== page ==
1. High-Performance Datasets Access for LLMs via Kubernetes CSI


    In order to enable high-performance access to datasets for large language models (LLMs) using Kubernetes, we can leverage the Container Storage Interface (CSI). The Kubernetes CSI is a standard for exposing arbitrary block and file storage systems to containerized workloads on Kubernetes. It enables storage providers to develop a plugin once and have it work across a number of container orchestration systems.

    Here is how we can achieve it:

    1. CSIDriver: We'll set up a CSIDriver object which will allow Kubernetes to communicate with the respective CSI driver. This driver is responsible for the provisioning, deprovisioning, attaching, and detaching of the storage used by your workloads.

    2. CSIStorageCapacity: This object can be used to represent the storage capacity of a volume provided by a CSI driver. It allows the scheduler to make more informed decisions during the pod placement.

    3. StorageClass: This is used to describe the "classes" of storage offered. Different classes might map to quality-of-service levels or to backup policies, or to arbitrary policies determined by the cluster administrators. Storage classes can also specify volume binding modes, which might be important for high-performance workloads.

    4. PersistentVolume (PV) and PersistentVolumeClaim (PVC): PVs and PVCs are part of the storage API. A PVC is a request for storage by a user, and a PV is a volume plugged into Kubernetes — backed by CSI when the storage provisioner is a CSI driver.

    5. CSINode: This Kubernetes resource is updated by the Kubelet and contains information about all the CSI drivers deployed on a node.

    With Pulumi's Kubernetes SDK, you can set up this infrastructure as code, allowing you to version, share, and reuse your configuration.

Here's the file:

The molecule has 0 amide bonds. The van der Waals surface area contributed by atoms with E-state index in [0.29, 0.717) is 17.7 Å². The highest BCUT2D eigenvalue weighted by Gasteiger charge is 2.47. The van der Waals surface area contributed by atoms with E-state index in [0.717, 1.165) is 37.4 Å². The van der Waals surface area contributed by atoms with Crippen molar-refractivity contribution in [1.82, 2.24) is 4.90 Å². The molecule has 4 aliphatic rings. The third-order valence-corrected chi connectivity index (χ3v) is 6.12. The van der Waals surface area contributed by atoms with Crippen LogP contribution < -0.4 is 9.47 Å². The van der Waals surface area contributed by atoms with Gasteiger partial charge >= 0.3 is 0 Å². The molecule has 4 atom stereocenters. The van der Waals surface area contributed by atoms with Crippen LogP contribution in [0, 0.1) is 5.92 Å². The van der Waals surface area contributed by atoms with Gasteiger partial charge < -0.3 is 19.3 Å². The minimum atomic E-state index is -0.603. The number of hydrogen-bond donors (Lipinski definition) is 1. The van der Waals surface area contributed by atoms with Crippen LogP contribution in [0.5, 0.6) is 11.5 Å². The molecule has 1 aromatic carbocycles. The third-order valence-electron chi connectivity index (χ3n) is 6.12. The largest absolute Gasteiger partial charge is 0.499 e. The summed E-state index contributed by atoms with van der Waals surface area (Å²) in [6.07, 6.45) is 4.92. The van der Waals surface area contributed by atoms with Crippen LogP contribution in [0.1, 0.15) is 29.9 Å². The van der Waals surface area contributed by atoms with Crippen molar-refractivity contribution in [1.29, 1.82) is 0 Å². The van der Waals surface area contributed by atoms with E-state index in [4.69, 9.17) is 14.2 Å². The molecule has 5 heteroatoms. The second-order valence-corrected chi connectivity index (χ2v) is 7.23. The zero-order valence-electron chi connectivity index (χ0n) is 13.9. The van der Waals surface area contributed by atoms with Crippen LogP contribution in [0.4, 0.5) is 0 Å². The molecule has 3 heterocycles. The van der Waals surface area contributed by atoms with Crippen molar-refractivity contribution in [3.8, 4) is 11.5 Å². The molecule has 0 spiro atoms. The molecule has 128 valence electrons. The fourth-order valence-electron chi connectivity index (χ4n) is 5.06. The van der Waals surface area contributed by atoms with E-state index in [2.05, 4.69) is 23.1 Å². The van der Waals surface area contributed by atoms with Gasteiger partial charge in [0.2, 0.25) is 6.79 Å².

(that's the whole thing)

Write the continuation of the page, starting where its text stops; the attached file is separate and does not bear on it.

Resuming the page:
Below is a basic Pulumi program in Python that outlines the steps to set up CSI for Kubernetes. Please note that an actual implementation would require a storage system that supports a CSI driver and knowledge of that specific driver's configuration options.

    import pulumi import pulumi_kubernetes as k8s # A Kubernetes CSI driver is often provided by a separate entity such as a storage vendor. # We'll set up a CSIDriver resource assuming the driver is already installed in the cluster. csidriver = k8s.storage.v1.CSIDriver( "csi-driver", metadata=k8s.meta.v1.ObjectMetaArgs( name="my-csi-driver", ), spec=k8s.storage.v1.CSIDriverSpecArgs( attach_required=True, # Requires attachment of volumes to nodes pod_info_on_mount=True, # Passes pod information to CSI volume driver volume_lifecycle_modes=["Persistent"], # Volume mode supported by the driver ) ) # Setup a StorageClass specifically for high performance requirements of LLMs. storage_class = k8s.storage.v1.StorageClass( "high-performance-storage-class", metadata=k8s.meta.v1.ObjectMetaArgs( name="high-performance", ), provisioner="my-csi-driver", # Name of the provisioner must match the installed CSI driver parameters={"someParameter": "someValue"}, # CSI driver specific parameters allow_volume_expansion=True, volume_binding_mode="WaitForFirstConsumer", # Important for high-performance workloads ) # Create a PersistentVolumeClaim that uses the high-performance StorageClass pvc = k8s.core.v1.PersistentVolumeClaim( "llm-dataset-pvc", metadata=k8s.meta.v1.ObjectMetaArgs( name="llm-dataset", ), spec=k8s.core.v1.PersistentVolumeClaimSpecArgs( access_modes=["ReadWriteOnce"], # The volume can be mounted as read-write by a single node storage_class_name=storage_class.metadata.name, resources=k8s.core.v1.ResourceRequirementsArgs( requests={"storage": "100Gi"}, # Requested size of the volume ), ) ) # Export the name of the storage class and the PersistentVolumeClaim. pulumi.export('storage_class_name', storage_class.metadata.name) pulumi.export('pvc_name', pvc.metadata.name)

    In this program:

    • CSIDriver object configuration is basic; in a real scenario, you may need to adjust properties according to the chosen driver's documentation.
    • StorageClass is configured with a WaitForFirstConsumer volume binding mode. This delays the binding and provisioning of a PersistentVolume until a pod using the PVC is created, which is more suitable for high-performance storage.
    • A PersistentVolumeClaim is created, referencing the storage class, asserting the high-performance requirements with ReadWriteOnce access mode and the size request suitable for the LLM datasets.

    After setting up the above resources in your cluster, your LLM applications can claim the necessary high-performance storage by referencing the appropriate PVCs. The CSI driver will ensure that the storage is correctly provisioned and made available to your workloads.